There is a myriad of IoT devices offered by a considerable number of vendors, many of which ship with their own firmware that employs proprietary semantic models and communication protocols. While the choice of communication protocols has converged to a select few de facto standard protocols, such as Message Queuing Telemetry Transport (MQTT), Hypertext Transfer Protocol (HTTP), LoRaWAN and Bluetooth Low Energy (BLE), the problem of incompatible semantic models remains largely unsolved [28]. Consequently, most devices are incompatible with any software stack other than the one distributed by the vendor of the device. Therefore, operators often prefer integrated, proprietary solutions, even when these solutions do not fully address all their requirements [3].
Semantic models associating unambiguous, universal meaning to metadata are a key research interest. Section 2.1, Section 2.2 and Section 2.3 provide a brief background on the semantic interoperability and data models, main IoT architectures and definitions and the non-functional requirements most commonly considered important in smart energy systems.

2.1. Semantic Interoperability and Data Models

Semantic interoperability problems typically arise from ambiguities caused by missing standardization in the metadata schemata employed by the components of a heterogeneous system. The schemata most commonly found in the context of building automation are:
eXtensible Markup Language (XML) [29]: which is a hierarchically structured data model, where comparison with a XML Schema Definition (XSD) is used to verify its structure. Information about things (concepts) discussed by the data model is generally fully contained within a single XML document.
Semantic Web Technologies [28]: The Resource Description Framework (RDF) and RDF schema (RDFS) constitute a graph-structured data model that is designed as a distributed knowledge-based system. RDF uses shared resource identifiers, which allows for expanding knowledge by defining entities that are linked to each other. The Web Ontology Language (OWL) RDF extends the RDF capability to organize concepts in a more object-oriented fashion and a more formalized description logic (cardinality and allowable relationships—OWL).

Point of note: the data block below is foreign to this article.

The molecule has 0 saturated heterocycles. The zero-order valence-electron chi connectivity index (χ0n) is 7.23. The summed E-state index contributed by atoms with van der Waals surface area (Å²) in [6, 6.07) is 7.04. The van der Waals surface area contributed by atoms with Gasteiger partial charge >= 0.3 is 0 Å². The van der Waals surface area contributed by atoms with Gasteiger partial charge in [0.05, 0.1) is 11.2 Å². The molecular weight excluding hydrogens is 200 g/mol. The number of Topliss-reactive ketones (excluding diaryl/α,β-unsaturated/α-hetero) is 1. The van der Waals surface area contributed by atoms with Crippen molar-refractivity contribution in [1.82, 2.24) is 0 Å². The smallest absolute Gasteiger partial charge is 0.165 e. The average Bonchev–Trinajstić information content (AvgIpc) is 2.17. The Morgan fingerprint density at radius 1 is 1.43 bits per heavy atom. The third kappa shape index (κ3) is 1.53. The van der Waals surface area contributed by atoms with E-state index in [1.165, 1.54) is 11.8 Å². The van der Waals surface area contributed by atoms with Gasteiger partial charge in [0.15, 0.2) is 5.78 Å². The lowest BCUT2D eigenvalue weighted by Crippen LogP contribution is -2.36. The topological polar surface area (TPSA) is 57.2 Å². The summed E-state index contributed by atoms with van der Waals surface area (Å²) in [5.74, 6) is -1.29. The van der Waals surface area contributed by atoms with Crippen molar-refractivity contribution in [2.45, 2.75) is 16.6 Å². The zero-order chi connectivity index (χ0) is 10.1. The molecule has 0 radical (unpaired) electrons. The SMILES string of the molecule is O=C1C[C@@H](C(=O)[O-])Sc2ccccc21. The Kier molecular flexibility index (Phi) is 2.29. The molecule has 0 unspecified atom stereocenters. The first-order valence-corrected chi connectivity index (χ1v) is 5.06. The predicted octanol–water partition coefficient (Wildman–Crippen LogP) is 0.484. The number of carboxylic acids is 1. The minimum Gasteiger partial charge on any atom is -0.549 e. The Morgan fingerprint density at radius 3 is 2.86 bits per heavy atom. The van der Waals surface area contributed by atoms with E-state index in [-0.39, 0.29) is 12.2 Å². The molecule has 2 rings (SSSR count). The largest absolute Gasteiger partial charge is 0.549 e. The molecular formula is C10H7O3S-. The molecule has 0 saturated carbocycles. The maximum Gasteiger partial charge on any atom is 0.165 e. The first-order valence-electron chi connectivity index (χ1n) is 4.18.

JavaScript Object Notation (JSON) [30]: is a lightweight, data-interchange, language independent format which uses conventions that are familiar to programmers of the C-family of languages, including C, C++, C#, Java, JavaScript, Perl and Python. JSON is built on two structures: a collection of name/value pairs, such as objects, structs and associative arrays in usual programming languages; and an ordered list of values similar to arrays, vectors and lists.
Significant effort has been devoted to introducing universal standards for a metadata schema in building automation by several non-commercial initiatives, such as Project Haystack [31], the Brick Schema [32], the IPSO smart object data model [33], the oneM2M specifications [34] and the Smart Appliance REFerence ontology (SAREF) [35], developed by the European Telecommunications Standards Institute (ETSI). The three most popular projects are: